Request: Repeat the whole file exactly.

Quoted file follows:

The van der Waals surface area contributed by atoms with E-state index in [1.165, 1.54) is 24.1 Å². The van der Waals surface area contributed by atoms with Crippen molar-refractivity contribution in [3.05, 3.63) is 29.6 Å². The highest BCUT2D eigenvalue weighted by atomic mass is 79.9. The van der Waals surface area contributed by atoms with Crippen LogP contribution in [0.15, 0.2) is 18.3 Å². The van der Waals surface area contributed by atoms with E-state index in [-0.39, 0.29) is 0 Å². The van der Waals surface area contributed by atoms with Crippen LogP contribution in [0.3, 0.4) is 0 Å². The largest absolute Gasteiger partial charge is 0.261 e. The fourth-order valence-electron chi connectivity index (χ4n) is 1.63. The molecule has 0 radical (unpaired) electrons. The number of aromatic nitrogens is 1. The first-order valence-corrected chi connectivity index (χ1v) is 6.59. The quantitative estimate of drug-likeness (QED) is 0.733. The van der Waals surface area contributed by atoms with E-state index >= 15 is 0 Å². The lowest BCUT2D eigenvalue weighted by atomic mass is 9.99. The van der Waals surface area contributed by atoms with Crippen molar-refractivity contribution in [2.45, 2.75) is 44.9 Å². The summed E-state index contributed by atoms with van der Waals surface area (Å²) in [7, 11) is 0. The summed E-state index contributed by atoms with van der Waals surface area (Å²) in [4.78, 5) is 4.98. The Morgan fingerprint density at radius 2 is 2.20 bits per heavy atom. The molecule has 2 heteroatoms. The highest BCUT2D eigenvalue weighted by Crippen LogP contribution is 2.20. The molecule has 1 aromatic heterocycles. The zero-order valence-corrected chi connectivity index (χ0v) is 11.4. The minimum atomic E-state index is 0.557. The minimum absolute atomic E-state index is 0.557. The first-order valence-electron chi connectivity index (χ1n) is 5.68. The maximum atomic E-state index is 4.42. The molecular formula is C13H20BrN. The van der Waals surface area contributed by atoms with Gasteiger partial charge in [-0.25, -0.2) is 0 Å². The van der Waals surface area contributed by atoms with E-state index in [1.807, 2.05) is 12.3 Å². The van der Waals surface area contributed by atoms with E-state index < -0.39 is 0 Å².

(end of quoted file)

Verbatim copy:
The van der Waals surface area contributed by atoms with E-state index in [1.165, 1.54) is 24.1 Å². The van der Waals surface area contributed by atoms with Crippen molar-refractivity contribution in [3.05, 3.63) is 29.6 Å². The highest BCUT2D eigenvalue weighted by atomic mass is 79.9. The van der Waals surface area contributed by atoms with Crippen LogP contribution in [0.15, 0.2) is 18.3 Å². The van der Waals surface area contributed by atoms with E-state index in [-0.39, 0.29) is 0 Å². The van der Waals surface area contributed by atoms with Crippen LogP contribution in [0.3, 0.4) is 0 Å². The largest absolute Gasteiger partial charge is 0.261 e. The fourth-order valence-electron chi connectivity index (χ4n) is 1.63. The molecule has 0 radical (unpaired) electrons. The number of aromatic nitrogens is 1. The first-order valence-corrected chi connectivity index (χ1v) is 6.59. The quantitative estimate of drug-likeness (QED) is 0.733. The van der Waals surface area contributed by atoms with E-state index >= 15 is 0 Å². The lowest BCUT2D eigenvalue weighted by atomic mass is 9.99. The van der Waals surface area contributed by atoms with Crippen molar-refractivity contribution in [2.45, 2.75) is 44.9 Å². The summed E-state index contributed by atoms with van der Waals surface area (Å²) in [7, 11) is 0. The summed E-state index contributed by atoms with van der Waals surface area (Å²) in [4.78, 5) is 4.98. The Morgan fingerprint density at radius 2 is 2.20 bits per heavy atom. The molecule has 2 heteroatoms. The highest BCUT2D eigenvalue weighted by Crippen LogP contribution is 2.20. The molecule has 1 aromatic heterocycles. The zero-order valence-corrected chi connectivity index (χ0v) is 11.4. The minimum atomic E-state index is 0.557. The minimum absolute atomic E-state index is 0.557. The first-order valence-electron chi connectivity index (χ1n) is 5.68. The maximum atomic E-state index is 4.42. The molecular formula is C13H20BrN. The van der Waals surface area contributed by atoms with Gasteiger partial charge in [-0.25, -0.2) is 0 Å². The van der Waals surface area contributed by atoms with E-state index in [1.807, 2.05) is 12.3 Å². The van der Waals surface area contributed by atoms with E-state index < -0.39 is 0 Å².